How Tennessee is Writing a New Narrative about College Opportunity

The last few years have been a time of pivotal change and dramatic progress in Tennessee, and our state’s focus on higher education has played a significant role in this advancement. We are experiencing record low unemployment, leading the nation in the growth of student outcomes in K-12 education, and are proud to be home to some of  America’s leading companies, all while retaining the title of the best barbecue in the nation.

While it is an exciting time for the Volunteer State, the rapid pace of change has brought a host of new challenges for higher education.  The growing economy and evolving workforce require our postsecondary institutions to produce skilled learners in greater numbers than ever before.  To meet this need, we have pursued a determined effort to increase postsecondary attainment by launching the Drive to 55—the state’s goal to have fifty-five percent of Tennesseans with a postsecondary degree by 2025.

Reaching the Drive to 55 has required radical policy actions to drive students into the access pipeline and move them toward completion. We became the first state in the nation to offer tuition-free community and technical college to high school graduates via the Tennessee Promise scholarship, an effort that has now served over 50,000 students. Making this program succeed has required a herculean effort from our colleges and universities, and while work remains, we are proud that over half of our Promise students have either graduated or remain enrolled in higher education.

Throughout this effort, we have learned several lessons, most notably that the classic perception of the “traditional” student is increasingly obsolete. The emerging reality is that the typical college student is not the 18-year-old, recent high school graduate living on campus as students in prior generations did.  We now see more first-generation college students engaging as commuter students and working their way throughout college.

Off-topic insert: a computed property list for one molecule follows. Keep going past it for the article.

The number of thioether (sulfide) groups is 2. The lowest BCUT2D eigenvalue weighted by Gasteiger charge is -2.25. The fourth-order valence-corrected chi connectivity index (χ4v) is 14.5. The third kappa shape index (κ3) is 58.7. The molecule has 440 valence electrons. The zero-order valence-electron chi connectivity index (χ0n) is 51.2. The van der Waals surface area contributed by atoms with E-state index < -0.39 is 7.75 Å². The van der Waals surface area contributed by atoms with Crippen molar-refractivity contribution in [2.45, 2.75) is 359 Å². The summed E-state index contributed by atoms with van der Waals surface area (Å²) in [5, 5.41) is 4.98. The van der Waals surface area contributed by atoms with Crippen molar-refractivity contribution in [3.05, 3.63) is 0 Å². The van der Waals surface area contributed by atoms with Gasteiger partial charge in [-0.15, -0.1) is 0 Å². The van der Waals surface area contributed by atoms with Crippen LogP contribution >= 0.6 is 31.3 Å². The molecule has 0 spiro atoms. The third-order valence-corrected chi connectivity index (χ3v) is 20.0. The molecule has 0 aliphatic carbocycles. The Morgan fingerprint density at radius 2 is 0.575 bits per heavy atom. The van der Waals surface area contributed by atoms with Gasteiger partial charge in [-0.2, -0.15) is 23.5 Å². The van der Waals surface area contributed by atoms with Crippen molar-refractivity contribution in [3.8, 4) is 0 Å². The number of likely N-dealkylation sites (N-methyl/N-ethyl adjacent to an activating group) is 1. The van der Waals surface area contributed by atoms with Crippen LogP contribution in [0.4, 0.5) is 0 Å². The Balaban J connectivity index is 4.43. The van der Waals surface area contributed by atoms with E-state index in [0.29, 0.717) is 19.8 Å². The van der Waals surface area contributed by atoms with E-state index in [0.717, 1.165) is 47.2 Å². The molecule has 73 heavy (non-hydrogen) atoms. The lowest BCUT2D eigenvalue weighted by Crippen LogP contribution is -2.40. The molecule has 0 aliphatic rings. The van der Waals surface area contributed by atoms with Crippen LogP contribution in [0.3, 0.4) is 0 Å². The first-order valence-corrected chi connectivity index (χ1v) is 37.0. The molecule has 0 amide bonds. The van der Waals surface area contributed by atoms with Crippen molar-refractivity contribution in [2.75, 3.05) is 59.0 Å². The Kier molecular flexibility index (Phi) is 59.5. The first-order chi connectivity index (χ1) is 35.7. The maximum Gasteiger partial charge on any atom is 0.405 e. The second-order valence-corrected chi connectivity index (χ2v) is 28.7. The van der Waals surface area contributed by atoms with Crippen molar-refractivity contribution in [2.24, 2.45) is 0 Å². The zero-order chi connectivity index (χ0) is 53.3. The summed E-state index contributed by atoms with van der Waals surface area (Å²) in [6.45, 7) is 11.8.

Today’s student is also more likely to be an adult, whether they are entering college for the first time or returning to finish a degree. Our state has recognized the value of adult learners and has invested in a substantial effort to reach them via the Tennessee Reconnect program.  While we are proud of the fact that adults in Tennessee can attend community college tuition-free, we know that it isn’t just about costs.  If we are asking a working mother or veteran to get out of their comfort zone and pursue higher education, we must be willing to expand the traditional definitions of students on our campuses to ensure anyone who enrolls is on a path to success.

At the state level, our policies are often guided by the practices that have seen success on our campuses. The University of Memphis has redefined the adult student college experience with the Finish Line program that combines Prior Learning Assessment, financial aid, and tailored advising to serve those with previous college credits but no degree. Similarly, Pellissippi State Community College in Knoxville has fundamentally altered their approach by offering classes and advising services on weekends, utilizing technologies like Skype for communication, and like Memphis, proactively awarding credit for life, educational, and military experience. 

In the midst of these innovations, we must also ensure that our federal policy environment is focused on students, particularly in the realm of financial aid. The most motivated student can be overwhelmed by the process of applying for federal student aid, and simplifying the FASFA is essential to ensure students, particularly first-generation and independent learners, are not at a disadvantage. The primary barrier to enrolling in college should not be the ability to persevere through a 108 question financial aid form, and we eagerly support efforts at the federal level to simplify this process.

The narrative of opportunity in America, and in Tennessee, is one that relies on a pathway for all students, whether they are recent high school graduates or adult learners, to earn a postsecondary credential and enter the workforce ready to succeed. Placing this objective at the center of the college and university enterprise requires new concepts and a willingness to challenge traditional models of higher education. While this can be difficult, it reminds us that the work happening on campuses isn’t abstract, but is an intensely human endeavor that changes lives and has a multi-generational impact on families.

Mike Krause is the executive director of the Tennessee Higher Education Commission and a member of the Higher Learning Advocates Champions Network.